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How To Build A Mud Stove

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When rustic camping, overlanding or on an extended expedition a great way to cook efficiently using less fuel and reducing smoke in a free and sustainable, low-impact way is to build a mud stove.
 
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Step 1: Mix Up Some Mud

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We're doing this in the desert southwest so we have plenty of clay soil that makes a good stove. We first set to mixing some soil with water. You can do this by hand or have someone trample the mud with their feet. In locations that have termite mounds the clay that the termites build is especially good for mud stove construction. Some places may require mining of clay to add to the mix.

Step 2: Gather Some Sticks

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We used some sustainably and legally harvested saguaro ribs this time but any sticks will work. Using green sticks is best as they don't burn off as easily the first time you cook.

Step 3: Start Forming The Mud

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Into a horseshoe shape. The free arms will eventually be a pot or griddle support

Step 4: Griddle

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We're using a found piece of steel as a griddle. Mud it in to place.

Step 5: Start Poking Sticks In

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These will be the structure around which we'll build a chimney

Step 6: Make A TeePee With The Sticks

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Step 7: Pack Mud Around The Sticks

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It's not 100%vital that you protect all the sticks from fire but you do want them to hold the structure long enough so it has time to dry.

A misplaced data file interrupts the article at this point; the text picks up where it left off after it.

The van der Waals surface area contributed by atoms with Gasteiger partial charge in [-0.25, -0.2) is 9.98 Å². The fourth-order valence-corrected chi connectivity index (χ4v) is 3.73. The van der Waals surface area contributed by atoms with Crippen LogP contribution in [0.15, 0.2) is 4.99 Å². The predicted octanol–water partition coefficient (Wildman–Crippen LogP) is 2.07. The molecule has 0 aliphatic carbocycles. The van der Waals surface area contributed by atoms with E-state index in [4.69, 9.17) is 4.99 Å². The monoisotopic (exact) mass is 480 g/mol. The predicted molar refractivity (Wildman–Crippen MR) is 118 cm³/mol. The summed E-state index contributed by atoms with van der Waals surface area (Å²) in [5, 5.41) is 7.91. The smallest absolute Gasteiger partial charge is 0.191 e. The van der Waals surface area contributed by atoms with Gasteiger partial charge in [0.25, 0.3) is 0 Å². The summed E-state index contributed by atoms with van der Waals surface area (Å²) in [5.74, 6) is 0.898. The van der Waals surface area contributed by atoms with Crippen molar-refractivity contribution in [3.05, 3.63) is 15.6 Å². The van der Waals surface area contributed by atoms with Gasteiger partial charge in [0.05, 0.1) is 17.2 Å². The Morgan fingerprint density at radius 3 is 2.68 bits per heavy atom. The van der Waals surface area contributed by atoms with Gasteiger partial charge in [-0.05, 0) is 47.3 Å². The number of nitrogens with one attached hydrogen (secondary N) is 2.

Step 8: Keep Building Up!

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Step 9: Make Sure To Leave A Gap At The Top For Exhaust

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At this point you can start smoothing the outside of the stove. After the sticks burn off the top of the stove can be molded to hold a pot for higher heat. Upon completion the stove can immediately be cooked over

Step 10: Build A Fire And Start Cooking!

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Cleaner burning. Contained fire at 0 material cost?! Brilliant. This works best in primitive and survival living conditions. A modified version of this can be made on a raised platform to make it easier on the cook.

Step 11:

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Majornav7 months ago
Nice design and use of indigenous materials.
You have a nice rocket stove there, but 90 % of the heat is going up the chimney. If you can narrow the intake a little and stabilize the pot over the chimney exhaust it would boil in 1/3 the time.
The reason it is cleaner burning due to the gas given off by the wood continuing to burn up in the chimney. That's why there is more heat.
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